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Separating True Sustainability from Green Washing

Chris d Craiker AIA


This last month I renewed my architectural license for the 40th time as an architect for four decades. Typically, we pay our fee and move on, however for the last six or seven years, the State has been requiring continuing education to keep up with the latest laws. Initially, we were required to take an exam on American with Disability Act, ADA, but now the State requires architects to take an exam about sustainability with the assumption that California will eventually go all electric with renewable energy.


What I find interesting is that the targets are always moving and new definitions of sustainability and renewable energy are evolving every day. I once noted that California embraced all electric appliances in the 50s and 60s, then in the 70s and 80s the State became the biggest user of natural gas. Now, the State wants to make households and industries all electric when the process is still elusive. I'm a big believer in keeping diversified and flexible and not eliminate any energy source but instead learn to control them.


Sustainability is a very big and loose subject. A simplified definition is, “Development that meets the needs of the present without compromising the ability of future generations to meet their needs”. Simply put, making changes to our habits to help save our planet. The three fundamental pillars are social, economic and environmental needs. This encompasses everything from energy consumption to poverty reduction.


Unfortunately, it's easy to mislead and claim sustainability through aggressive marketing. This is often known as “Green Washing”. Green washing confuses consumers and users alike. Here’s an easy example: The word “Natural” is everywhere but the word is meaningless and is usually used to hide its true nature. My partner always says, “Don’t buy it if it has more than four ingredients and the first ones are salt or sugar”.


I discussed this with Madeline Reeves, a sustainability champion who had some good points to keep our eyes out for green washing. I call it “Fake Sustainability”:


  1. Fake credentials. Look for real certificates or evidence of true sustainability. They should be on the product label. Their website and their packaging should be clear and have genuine professional reports from known sources such as Global Reporting Initiative, GRI, or another real platform.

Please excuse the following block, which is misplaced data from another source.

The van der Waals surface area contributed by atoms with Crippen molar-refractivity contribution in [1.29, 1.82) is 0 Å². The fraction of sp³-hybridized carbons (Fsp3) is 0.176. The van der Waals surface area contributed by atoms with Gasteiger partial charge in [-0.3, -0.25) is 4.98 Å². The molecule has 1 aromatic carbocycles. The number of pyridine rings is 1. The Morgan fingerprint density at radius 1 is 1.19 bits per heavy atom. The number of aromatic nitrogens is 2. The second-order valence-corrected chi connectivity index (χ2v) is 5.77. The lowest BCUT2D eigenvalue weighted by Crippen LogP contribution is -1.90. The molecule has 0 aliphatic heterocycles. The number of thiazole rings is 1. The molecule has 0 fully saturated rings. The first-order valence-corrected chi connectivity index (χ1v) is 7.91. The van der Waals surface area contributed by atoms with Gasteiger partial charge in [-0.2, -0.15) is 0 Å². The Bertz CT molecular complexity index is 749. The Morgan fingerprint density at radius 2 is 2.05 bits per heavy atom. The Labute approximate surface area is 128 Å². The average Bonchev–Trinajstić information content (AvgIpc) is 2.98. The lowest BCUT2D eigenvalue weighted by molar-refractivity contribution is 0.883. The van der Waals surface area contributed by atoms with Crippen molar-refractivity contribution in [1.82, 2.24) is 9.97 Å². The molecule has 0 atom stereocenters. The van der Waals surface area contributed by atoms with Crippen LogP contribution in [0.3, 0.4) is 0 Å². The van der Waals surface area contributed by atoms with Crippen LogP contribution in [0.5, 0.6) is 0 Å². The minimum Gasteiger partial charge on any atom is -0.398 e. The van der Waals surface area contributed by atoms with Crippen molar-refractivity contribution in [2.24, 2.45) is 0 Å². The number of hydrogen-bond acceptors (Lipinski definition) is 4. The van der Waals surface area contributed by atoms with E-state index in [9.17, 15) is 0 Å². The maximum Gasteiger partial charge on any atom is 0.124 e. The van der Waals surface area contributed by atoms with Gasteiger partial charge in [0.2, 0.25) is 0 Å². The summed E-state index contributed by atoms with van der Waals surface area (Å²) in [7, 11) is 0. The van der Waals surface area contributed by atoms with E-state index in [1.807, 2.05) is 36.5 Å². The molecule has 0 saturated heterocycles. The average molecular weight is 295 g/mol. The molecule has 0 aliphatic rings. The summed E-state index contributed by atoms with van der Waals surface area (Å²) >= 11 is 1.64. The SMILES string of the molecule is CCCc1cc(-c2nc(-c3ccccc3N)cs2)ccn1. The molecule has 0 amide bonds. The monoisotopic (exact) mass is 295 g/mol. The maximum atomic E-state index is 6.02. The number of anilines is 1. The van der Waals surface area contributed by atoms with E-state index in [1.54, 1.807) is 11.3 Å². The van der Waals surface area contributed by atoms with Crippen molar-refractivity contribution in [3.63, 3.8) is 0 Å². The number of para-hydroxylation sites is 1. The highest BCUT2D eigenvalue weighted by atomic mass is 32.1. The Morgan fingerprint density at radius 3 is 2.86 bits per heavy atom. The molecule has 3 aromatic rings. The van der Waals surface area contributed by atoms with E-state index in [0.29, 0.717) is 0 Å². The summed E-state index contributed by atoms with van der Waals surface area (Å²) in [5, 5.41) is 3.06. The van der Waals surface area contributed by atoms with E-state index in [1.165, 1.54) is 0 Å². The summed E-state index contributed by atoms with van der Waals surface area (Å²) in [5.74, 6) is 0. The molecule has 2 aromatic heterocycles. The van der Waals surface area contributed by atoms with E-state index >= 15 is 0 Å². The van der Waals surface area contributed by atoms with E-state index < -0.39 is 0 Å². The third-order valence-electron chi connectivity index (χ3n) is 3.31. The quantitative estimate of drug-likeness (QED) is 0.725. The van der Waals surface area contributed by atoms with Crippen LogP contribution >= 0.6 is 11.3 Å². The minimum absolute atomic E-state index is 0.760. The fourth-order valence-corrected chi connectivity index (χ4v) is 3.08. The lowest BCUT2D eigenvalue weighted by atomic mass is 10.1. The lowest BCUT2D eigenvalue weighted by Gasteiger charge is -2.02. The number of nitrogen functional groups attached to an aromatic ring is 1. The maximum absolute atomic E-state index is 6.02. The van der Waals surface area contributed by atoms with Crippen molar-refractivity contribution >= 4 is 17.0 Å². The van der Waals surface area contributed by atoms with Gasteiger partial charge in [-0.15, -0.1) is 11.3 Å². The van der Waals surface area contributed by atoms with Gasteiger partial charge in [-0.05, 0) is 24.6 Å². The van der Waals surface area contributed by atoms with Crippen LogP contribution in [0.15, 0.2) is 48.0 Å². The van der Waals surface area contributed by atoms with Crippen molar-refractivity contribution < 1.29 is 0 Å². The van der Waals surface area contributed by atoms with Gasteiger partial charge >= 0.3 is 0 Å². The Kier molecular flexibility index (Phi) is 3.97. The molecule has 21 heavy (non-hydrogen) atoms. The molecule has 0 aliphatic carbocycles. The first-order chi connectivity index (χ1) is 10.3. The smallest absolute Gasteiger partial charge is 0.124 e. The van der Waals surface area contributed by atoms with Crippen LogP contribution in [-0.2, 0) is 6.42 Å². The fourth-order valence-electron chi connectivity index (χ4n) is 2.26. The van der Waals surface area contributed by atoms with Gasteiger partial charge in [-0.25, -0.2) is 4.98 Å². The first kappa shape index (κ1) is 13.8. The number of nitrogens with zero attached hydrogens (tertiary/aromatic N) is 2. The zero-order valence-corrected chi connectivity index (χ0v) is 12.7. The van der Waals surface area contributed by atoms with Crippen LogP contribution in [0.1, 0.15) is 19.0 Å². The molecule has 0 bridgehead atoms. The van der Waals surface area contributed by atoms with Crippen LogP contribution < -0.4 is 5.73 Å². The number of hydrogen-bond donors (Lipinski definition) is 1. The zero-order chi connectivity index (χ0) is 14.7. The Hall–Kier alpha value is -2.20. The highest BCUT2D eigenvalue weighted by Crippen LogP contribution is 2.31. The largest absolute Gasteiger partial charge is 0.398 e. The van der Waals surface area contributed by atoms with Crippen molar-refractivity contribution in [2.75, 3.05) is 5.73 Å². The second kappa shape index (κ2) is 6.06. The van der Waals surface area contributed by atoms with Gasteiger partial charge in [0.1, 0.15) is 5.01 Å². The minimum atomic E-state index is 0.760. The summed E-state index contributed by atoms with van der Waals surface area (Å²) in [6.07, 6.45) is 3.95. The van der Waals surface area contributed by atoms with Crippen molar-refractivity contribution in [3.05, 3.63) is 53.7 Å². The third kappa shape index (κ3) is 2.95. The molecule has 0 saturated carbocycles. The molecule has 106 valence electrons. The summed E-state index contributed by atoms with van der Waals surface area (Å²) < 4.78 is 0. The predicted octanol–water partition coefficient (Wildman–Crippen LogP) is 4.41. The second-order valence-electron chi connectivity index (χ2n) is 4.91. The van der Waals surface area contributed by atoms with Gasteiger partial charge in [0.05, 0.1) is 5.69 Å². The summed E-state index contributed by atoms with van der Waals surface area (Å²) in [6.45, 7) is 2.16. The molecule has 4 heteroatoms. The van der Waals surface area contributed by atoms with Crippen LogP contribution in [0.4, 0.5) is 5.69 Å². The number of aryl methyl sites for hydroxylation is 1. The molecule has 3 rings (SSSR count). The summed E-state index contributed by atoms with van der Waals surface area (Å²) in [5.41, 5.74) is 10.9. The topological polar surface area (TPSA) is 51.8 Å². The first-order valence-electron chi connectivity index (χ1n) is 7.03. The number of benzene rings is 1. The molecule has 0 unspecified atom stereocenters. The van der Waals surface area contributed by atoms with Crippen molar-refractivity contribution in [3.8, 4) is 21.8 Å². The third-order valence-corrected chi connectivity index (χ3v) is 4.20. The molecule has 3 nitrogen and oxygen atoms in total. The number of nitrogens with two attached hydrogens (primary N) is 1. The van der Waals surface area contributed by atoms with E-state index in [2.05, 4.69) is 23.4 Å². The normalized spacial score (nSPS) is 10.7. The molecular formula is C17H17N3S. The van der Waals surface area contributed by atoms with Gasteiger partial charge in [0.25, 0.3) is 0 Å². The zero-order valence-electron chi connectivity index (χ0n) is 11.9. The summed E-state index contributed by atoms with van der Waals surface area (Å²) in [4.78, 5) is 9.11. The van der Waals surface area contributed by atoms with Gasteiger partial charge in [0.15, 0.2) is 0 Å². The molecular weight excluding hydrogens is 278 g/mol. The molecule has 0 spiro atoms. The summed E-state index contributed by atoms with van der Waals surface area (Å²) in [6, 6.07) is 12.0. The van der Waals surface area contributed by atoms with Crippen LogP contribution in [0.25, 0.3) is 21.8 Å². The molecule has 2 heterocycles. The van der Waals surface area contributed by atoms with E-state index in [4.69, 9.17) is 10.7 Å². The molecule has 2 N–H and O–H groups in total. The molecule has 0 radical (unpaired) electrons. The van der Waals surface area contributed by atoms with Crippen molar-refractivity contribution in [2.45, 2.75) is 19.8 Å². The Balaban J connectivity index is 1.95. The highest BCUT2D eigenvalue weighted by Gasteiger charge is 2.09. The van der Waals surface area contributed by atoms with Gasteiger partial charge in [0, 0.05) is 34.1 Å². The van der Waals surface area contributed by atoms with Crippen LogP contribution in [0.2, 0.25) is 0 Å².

2. Fake language. Lookout for vague and fluffy words without authenticity. Keep away from words like “natural”, “non-toxic” or even “recyclable” if they don’t explain how. Always look for what chemicals are being used or omitted.

  3. Fake “green” colors or vegetative imagery. You would think that using the color green would help implant confidence in the product, but they often are used to hide shortcomings of the product. Be suspicious of the use of florals, leaves, green plants, are fields and orchards often used to hide the products real content.

  4. Fake hidden tradeoffs. Often companies make big announcements of sustainable changes which don't meet the smell test. Madeline reminded me that Starbucks made a big deal out of eliminating plastic straws in favor of plastic straw less lids, which obviously require more plastic. Sometimes so-called changes are only alternate ways of selling the same old stuff.

  5. Fake carbon offsets. Corporations like to say they're putting money towards environmental projects to balance their oversized carbon footprints. All too often this offsetting does not eliminate or reduce greenhouse gases when they're simply finding another way to rationalize it. In my opinion, this is among the most dangerous of all practices. Look for true discussions about their sustainability on their websites, not just fake carbon offsets.



The world of sustainability is huge and there are a million ways that we can all contribute. We all have the ability to apply our lives, work, relationships and beliefs to making a better world. No one solution fits all. Go ahead and focus on activities that help build your own sense of confidence in products you use and the people you want to help.


Chris d Craiker AIA/NCARB past his exam with flying colors

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